Current Issue

Nov.19, 2008

Vol. 109, No. 5

(Un)sustainable architecture

In response to: The Gehry that landed on Ivy Lane

Barksdale Maynard ’88 says Whitman College was constructed with “archaic technology.” Actually, Whitman features a variant of the modern cavity-wall system. A load-bearing interior envelope of concrete block, with horizontal and vertical steel reinforcement, supports steel-reinforced concrete floor planks and steel roof trusses. The cavity walls’ self-supporting exterior stone envelope is exceptional for thickness and magnificent, unabashedly traditional craftsmanship. But the walls would have to be much thicker had an older construction technology been employed.

Maynard never mentions sustainability. Whitman, designed by Demetri Porphyrios *80, is sustainable architecture par excellence. Barring some unforeseeable catastrophe, it is going to age gracefully in the decades and centuries ahead. Frank Gehry’s Lewis Library — admittedly an appropriately comic response to the Darth-Vader-style Fine Tower next door — will simply deteriorate. Surely Maynard is joking when he avers that the “keynote” of this jumbled, extravagant exercise in industrial rococo is “utilitarianism.”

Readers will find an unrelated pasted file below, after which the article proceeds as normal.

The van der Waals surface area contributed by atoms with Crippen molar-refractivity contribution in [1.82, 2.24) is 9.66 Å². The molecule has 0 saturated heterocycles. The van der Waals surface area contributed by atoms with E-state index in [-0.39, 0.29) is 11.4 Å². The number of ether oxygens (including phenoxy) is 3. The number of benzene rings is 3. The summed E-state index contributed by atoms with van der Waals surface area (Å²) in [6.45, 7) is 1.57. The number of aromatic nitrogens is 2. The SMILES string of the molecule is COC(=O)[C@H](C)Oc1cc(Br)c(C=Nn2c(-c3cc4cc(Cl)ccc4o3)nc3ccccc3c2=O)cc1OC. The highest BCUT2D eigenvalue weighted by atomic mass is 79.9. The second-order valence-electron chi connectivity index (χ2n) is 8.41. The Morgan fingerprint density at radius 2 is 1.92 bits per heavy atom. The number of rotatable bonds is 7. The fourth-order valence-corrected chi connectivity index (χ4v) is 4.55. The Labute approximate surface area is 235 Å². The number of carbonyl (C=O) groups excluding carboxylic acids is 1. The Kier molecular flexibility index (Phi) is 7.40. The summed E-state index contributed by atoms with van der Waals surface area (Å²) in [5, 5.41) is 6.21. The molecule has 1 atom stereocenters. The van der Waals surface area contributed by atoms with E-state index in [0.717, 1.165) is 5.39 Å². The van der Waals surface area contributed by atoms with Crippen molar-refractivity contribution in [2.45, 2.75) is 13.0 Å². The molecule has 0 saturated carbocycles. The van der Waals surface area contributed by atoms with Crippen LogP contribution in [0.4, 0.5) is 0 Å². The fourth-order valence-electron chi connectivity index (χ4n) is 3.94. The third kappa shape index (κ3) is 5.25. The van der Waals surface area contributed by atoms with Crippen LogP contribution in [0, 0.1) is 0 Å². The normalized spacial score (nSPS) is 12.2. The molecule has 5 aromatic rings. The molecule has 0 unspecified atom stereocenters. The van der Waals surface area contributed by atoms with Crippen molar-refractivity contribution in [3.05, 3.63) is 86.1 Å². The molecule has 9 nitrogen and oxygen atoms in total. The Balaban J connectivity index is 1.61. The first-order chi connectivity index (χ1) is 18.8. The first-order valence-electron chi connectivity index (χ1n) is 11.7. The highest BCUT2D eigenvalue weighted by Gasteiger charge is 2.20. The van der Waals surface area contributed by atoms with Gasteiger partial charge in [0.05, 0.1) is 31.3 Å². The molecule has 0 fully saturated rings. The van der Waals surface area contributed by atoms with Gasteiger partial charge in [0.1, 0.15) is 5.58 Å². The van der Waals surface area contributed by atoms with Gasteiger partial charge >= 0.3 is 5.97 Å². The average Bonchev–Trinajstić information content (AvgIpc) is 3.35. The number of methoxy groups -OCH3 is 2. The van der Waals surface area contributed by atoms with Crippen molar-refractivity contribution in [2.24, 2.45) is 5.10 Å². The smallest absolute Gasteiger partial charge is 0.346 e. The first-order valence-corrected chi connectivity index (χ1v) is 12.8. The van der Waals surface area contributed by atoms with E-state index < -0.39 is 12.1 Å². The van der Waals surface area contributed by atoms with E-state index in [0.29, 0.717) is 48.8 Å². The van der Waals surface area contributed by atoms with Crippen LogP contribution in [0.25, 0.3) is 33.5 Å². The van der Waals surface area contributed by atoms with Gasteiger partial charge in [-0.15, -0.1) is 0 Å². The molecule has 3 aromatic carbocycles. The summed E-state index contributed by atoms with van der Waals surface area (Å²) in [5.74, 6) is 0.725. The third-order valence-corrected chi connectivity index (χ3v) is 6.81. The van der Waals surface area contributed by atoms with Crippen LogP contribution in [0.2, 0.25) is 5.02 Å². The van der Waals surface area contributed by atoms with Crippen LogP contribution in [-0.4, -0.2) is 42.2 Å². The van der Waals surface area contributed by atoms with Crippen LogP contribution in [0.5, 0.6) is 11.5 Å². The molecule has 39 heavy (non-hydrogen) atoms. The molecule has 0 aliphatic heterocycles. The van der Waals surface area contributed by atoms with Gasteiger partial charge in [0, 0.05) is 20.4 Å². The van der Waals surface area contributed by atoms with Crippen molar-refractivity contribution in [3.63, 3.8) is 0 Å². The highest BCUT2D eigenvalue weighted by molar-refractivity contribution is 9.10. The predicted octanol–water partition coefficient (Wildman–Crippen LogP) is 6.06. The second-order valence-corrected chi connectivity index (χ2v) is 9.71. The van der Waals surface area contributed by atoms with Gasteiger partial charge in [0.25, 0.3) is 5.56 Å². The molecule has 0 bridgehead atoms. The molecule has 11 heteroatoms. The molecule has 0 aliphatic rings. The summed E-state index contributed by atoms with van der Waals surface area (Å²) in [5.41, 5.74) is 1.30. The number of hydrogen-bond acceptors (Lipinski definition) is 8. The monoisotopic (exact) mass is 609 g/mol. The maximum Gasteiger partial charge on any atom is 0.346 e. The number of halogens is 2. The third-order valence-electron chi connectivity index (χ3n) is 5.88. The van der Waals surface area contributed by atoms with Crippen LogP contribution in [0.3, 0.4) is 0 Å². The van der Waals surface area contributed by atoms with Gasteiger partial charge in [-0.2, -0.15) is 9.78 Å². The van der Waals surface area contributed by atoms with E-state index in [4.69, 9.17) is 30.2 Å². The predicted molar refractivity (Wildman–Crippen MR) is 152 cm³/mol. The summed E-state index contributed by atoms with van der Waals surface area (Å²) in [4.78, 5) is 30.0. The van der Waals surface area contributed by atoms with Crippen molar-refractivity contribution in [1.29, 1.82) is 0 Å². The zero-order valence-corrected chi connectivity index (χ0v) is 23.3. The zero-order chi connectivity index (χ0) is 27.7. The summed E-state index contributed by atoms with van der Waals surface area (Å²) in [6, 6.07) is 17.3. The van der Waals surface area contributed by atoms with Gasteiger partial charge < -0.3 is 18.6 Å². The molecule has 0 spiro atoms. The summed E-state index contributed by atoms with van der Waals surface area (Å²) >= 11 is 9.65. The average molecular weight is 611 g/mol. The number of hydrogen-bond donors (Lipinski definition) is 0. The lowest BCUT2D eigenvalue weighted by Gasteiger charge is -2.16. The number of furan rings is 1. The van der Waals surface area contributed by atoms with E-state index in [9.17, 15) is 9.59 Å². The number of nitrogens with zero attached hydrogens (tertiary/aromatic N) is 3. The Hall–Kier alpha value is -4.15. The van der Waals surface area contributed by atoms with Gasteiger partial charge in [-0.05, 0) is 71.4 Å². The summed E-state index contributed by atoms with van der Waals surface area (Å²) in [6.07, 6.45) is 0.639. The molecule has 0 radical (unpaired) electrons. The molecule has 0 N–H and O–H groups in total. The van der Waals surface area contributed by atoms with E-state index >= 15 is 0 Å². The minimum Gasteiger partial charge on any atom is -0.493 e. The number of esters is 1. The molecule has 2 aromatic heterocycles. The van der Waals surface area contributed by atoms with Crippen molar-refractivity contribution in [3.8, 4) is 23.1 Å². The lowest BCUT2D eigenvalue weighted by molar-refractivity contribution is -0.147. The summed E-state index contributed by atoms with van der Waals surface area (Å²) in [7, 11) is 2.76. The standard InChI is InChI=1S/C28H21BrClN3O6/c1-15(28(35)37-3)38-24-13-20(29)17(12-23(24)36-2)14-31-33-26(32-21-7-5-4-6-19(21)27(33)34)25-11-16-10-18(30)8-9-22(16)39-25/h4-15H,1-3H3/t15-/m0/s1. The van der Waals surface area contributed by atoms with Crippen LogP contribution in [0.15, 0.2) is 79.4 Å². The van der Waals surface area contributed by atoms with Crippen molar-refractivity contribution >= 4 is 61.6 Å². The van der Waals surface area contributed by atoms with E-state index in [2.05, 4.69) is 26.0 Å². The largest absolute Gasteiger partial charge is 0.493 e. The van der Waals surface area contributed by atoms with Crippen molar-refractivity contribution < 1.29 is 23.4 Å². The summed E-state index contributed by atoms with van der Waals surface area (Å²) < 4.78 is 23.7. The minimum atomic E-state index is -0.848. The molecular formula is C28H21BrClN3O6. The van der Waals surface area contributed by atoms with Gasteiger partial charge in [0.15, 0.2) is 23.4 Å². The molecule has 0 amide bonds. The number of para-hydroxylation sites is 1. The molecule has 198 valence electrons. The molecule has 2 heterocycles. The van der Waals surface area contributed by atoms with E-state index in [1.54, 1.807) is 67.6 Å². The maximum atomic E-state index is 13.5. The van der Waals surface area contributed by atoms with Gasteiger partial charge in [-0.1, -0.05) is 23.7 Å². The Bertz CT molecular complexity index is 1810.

In terms of long-term structural performance, not to mention cultural value as gauged by the increase in Princeton’s cherished stock of humanistic architecture, the University made a far sounder investment with Whitman College. The Lewis Library is an eye-catching building. But compared to Whitman, it’s a three-dimensional vanity plate.

Catesby Leigh ’79
Washington, D.C.

Post Comments
Tell us what you think about
(Un)sustainable architecture
Enter the word as it appears in the picture below
By submitting a comment, you agree to PAW's comment posting policy.
CURRENT ISSUE: Nov.19, 2008

Inbox Search:


* Online archives date back to Sept. 1995. The date filters only work for content posted after December 2007.

Browsing Letters 2008-2009

Inbox (Archives)

PAW welcomes letters on its contents and topics related to Princeton University. We may edit them for length, accuracy, clarity, and civility; brevity is encouraged. As a general guideline, letters should not exceed 275 words. Due to the volume of correspondence, we are unable to publish all letters received. Letters, articles, photos, and comments submitted to PAW may be published in print, electronic, or other forms. Write to PAW, 194 Nassau St., Suite 38, Princeton, NJ 08542; send email to; or call 609-258-4885.